InfoQ: What is Cucumber.js? Why should somebody care about it, what problems does it solve?
BDD is an agile methodology that was developed by Dan North based on test-driven development. It promotes communication, conversations and close collaboration between everyone involved in a project. One of the underlying objectives of BDD is to bridge that well-known gap between business and technology. Often, people from those two worlds don't understand each other well.
The idea of writing scenarios (or "examples") in a natural language is one approach to solving that communication issue. Those specifications are produced and used as a reference during discussions between the stakeholders, with a shared vocabulary. They're also used to drive the actual development of the system: the developers will automate them before implementing the described features of the system; they become tests that can literally drive the coding process. And finally, they're used in the long-term as both living documentation and regression tests.
InfoQ: Please can you tell me about some of the use cases for Cucumber.js?
Cucumber.js can be also be used to automate command-line interface applications (a good example is Cucumber.js that has got its own test suite it runs against itself on the CLI).
InfoQ: Can you describe for me some kind of problems that are a better fit for one tool than another? In what circumstances would someone use Cucumber.js, and when would they be better suited to using something else?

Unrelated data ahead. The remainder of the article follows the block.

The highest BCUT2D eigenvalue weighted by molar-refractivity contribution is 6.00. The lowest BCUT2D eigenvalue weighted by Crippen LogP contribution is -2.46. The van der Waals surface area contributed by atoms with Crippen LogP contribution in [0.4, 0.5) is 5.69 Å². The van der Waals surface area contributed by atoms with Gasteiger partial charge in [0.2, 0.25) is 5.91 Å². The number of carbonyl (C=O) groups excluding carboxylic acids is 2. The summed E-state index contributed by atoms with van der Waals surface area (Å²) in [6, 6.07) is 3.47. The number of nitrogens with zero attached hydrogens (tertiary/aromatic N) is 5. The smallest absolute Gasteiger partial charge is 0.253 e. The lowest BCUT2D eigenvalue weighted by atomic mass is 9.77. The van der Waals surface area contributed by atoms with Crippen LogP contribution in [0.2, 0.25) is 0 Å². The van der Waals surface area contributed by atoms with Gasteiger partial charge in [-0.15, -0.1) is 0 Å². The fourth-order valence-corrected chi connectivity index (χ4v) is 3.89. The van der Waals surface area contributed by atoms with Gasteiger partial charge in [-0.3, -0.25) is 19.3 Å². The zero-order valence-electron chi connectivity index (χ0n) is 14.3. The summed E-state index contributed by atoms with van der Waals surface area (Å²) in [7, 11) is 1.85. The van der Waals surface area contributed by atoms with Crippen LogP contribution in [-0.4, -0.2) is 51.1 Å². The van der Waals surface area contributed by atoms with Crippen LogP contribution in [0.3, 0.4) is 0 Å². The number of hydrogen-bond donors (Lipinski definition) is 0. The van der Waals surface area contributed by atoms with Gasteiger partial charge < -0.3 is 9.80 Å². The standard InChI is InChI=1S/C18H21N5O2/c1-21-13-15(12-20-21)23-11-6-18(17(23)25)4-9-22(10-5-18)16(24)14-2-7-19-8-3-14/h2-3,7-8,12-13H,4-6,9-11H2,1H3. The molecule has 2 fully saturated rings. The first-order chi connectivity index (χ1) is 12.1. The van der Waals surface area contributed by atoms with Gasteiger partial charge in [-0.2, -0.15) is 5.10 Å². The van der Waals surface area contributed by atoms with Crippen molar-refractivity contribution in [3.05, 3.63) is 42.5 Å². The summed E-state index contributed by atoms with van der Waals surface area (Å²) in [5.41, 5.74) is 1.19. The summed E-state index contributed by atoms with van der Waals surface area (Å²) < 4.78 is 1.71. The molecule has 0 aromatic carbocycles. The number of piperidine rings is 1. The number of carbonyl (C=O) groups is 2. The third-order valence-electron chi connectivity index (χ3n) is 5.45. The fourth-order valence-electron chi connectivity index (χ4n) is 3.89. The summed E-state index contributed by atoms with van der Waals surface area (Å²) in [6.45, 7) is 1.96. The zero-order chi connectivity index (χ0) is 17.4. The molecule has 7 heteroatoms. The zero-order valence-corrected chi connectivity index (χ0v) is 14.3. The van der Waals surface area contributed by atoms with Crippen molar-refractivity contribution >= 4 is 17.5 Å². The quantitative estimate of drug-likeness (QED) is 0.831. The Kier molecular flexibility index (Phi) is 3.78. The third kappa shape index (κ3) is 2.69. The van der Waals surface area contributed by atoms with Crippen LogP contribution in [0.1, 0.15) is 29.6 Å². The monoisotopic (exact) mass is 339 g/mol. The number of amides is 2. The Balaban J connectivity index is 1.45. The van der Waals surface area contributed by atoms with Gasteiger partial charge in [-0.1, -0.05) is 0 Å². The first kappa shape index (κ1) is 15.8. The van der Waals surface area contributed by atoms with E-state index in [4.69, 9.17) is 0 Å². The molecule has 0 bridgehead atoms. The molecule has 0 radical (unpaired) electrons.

The conversations between the developers and the rest of the stakeholders at that time were nonexistent, so there were no needs for scenarios written in English and it just got in the way of the coders, increasing the cost of maintenance for no good reason.
This still happens today. It's a well-known fact that we -- technical people -- tend to be attracted to new shiny tools and start questioning their true relevance only after we've hit our thumbs a few too many times with the tool. My main advice to anyone considering Cucumber would be to ask themselves the following questions: "Will the team (everyone, not only the tech people) benefit from scenarios written in plain English? Is there a chance it'll help someone understand things better and communicate more efficiently?" If the answer is yes, then Cucumber might be the right tool for the job.
Don't get me wrong, though, I've seen successful teams using Cucumber only on the "tech side of things". I think the reason is that scenarios help people step away from the technical concerns and have deeper thoughts about the expectations in terms of capabilities and behaviours of the system they're building.
InfoQ: Tell me about the Cucumber.js community? Do you get community volunteers contributing, and can InfoQ readers contribute?
There are regular contributions and we've got some very supportive people. We're in the process of bringing all the Cucumber "sub-communities" together. That was actually the theme for this year's CukeUp! conference: one big happy BDD family. We really don't want to see the community fragment into specific technologies, that's why there's only one Cucumber mailing list. Support for Cucumber.js is being added to popular IDEs like Jetbrains Webstorm 8 and Visual Studio. I see that as a good sign regarding adoption of the tool.